The Art of Hearing

How To Prevent Hearing Loss In The Workplace

How To Prevent Hearing Loss In The Workplace

Hearing loss – often we think we know all about it already: what causes it, how to stop it from occurring, or that we’d never experience it because it only happens to older generations. But occupational hearing loss is very much something that happens to workers all around the world. In Australia alone, an estimated one million workers are consistently subjected to excessive noise or ototoxic chemicals in the workplace, which are the main factors that contribute to hearing loss at work. 

Workers report moderate to severe hearing loss as a result of regular loud sound and noise exposure, and some even experience different levels of tinnitus because of these hazardous noise levels. Safework Australia deals with work health and safety (WHS) policies and workers’ compensation claims, and has found that there were thousands of workers’ compensation claims that were successful pertaining to permanent hearing loss due to occupational noise exposure.

But hearing loss can be preventable, and knowing how to protect your hearing at work can go a long way in ensuring that your ears do not experience noise-induced hearing loss. Employees such as labourers, tradespersons, and the like are the most likely to suffer hearing loss due to long term exposure of high sound levels. But even if you aren’t in these fields, it’s important to be mindful of sound level meters and other risk factors that can result in work related hearing loss while you are fulfilling your role: from constant, loud music, to a lack of protective devices for your ears, and so much more.

At Art of Hearing, we want you to know how to best maintain your hearing health for the years to come, so we’ve listed some tips on how to prevent hearing loss in the workplace as well as what you can do if you suspect that your hearing is becoming impaired.


Avoid intense sounds as much as possible


In the United States, the Center for Disease Control and Prevention (CDC) has indicated that one of the main factors of hearing impairment in the workplace is the level of noise you have been exposed to, as well as how long the noise occurs for. Intense sounds can damage the ear faster, whether it’s a one-time occurrence, or constant exposure spread out across time.

To put this into context, noise that has been measured to be at or above 85 decibels (dB) over a span of eight hours is hazardous to your hearing. Intense sounds such as 100 dB can cause hearing damage in 15 minutes. Australian regulations include the conditions that workers should not be exposed to sudden loud noises louder than 140 decibels as a result as this level of noise can harm hearing immediately and permanently, and continuous loud noises must be below 85db over eight hours to prevent hearing damage.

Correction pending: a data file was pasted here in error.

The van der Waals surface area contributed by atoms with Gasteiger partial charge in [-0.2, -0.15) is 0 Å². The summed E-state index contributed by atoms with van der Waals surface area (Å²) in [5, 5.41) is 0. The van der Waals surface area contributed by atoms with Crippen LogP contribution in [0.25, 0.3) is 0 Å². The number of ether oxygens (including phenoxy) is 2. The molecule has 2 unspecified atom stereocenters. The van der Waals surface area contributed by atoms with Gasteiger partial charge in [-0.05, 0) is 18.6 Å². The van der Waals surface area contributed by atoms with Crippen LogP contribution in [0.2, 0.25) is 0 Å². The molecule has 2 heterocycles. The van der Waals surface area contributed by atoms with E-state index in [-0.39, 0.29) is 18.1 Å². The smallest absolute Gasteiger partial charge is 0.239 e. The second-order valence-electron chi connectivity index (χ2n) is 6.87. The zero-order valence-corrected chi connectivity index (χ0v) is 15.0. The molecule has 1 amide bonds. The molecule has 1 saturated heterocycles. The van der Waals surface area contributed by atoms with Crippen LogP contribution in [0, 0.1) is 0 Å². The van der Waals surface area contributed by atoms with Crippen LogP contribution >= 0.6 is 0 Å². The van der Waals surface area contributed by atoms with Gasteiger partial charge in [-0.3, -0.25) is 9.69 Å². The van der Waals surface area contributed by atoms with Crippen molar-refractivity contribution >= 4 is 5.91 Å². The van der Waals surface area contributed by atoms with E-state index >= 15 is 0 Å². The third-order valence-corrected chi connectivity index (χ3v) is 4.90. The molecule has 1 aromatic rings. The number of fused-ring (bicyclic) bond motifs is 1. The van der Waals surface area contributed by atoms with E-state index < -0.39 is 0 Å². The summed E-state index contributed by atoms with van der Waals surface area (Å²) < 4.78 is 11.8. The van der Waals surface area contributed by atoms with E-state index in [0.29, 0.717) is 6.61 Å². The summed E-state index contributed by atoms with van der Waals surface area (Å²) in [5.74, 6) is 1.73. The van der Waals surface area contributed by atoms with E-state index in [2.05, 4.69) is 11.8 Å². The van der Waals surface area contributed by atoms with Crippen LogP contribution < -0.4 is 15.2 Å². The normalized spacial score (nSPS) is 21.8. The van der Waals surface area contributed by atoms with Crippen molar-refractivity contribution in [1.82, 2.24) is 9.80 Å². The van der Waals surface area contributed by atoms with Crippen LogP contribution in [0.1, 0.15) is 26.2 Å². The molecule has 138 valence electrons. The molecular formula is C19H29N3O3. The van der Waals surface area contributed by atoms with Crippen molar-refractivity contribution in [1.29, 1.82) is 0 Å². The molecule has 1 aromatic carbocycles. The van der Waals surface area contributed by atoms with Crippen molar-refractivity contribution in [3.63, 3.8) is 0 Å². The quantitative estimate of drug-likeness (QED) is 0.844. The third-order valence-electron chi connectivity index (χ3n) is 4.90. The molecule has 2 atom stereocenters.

This means that employers have an obligation to be mindful of the noise and sound vibrations produced by the machinery that they require their employees to use, and must go through the steps of eliminating hazards where they can. This might mean they need to utilise engineering controls to lessen the impact of noise, use substitution controls that emit less harmful sounds, and isolate the hazards by installing sound isolation booths and the like.


Utilise PPE to protect your hearing


While regulations are in place for employers to follow to ensure a safe workplace, there are also things that you, as a worker, can do to ensure your own occupational safety. Personal protective equipment (PPE) is only effective if workers comply and utilise them regularly, so it is important to be mindful of this small yet important way to protect your hearing.

PPE at the workplace should be tested and approved in accordance with Australian Standard AS/NZS 1270:2002: Acoustics – Hearing protectors, as well as selected and maintained as according to AS/NZS 1269.3:2005 Occupational noise management – hearing protector program.

PPE should always be worn when workers are exposed to hazardous noise, whether it’s earplugs or ear muffs. Audio headphones are no substitute for actual hearing PPE, and workers must be trained and fitted with their own hearing PPE to ensure effectiveness. So if your workplace has PPE, it’s not a suggestion: make sure to wear it and protect your hearing!


Check your hearing regularly with a hearing test


If the fine hair cells in your inner ear become damaged because of occupational noise levels, you’ll experience hearing loss. This can be a gradual process: often, people don’t realise that their hearing is impaired until years down the line, when there are limited options for relief. And if your auditory nerve is compromised, you may have to look into options such as hearing aids or implants to be able to hear and maintain your quality of life. 


Wearing hearing protection aids is a must at work, especially if you have identified that there are intense noises that occur regularly, or find that there is a risk of sudden loud noises that can damage your hearing. However, wearing hearing protection aids is not enough: it’s also important to check your hearing regularly by seeing an audiologist who does comprehensive hearing tests.


We can often take our ears for granted. A hearing test, when done regularly, can help maintain healthy hearing even into old age, with possible hearing issues addressed early to prevent diminished hearing as soon as possible.


If you need a hearing test or want to talk to the experts further about how to prevent noise induced hearing loss in the workplace, book in an appointment at Art of Hearing today! 

Leave a Comment

Your email address will not be published. Required fields are marked *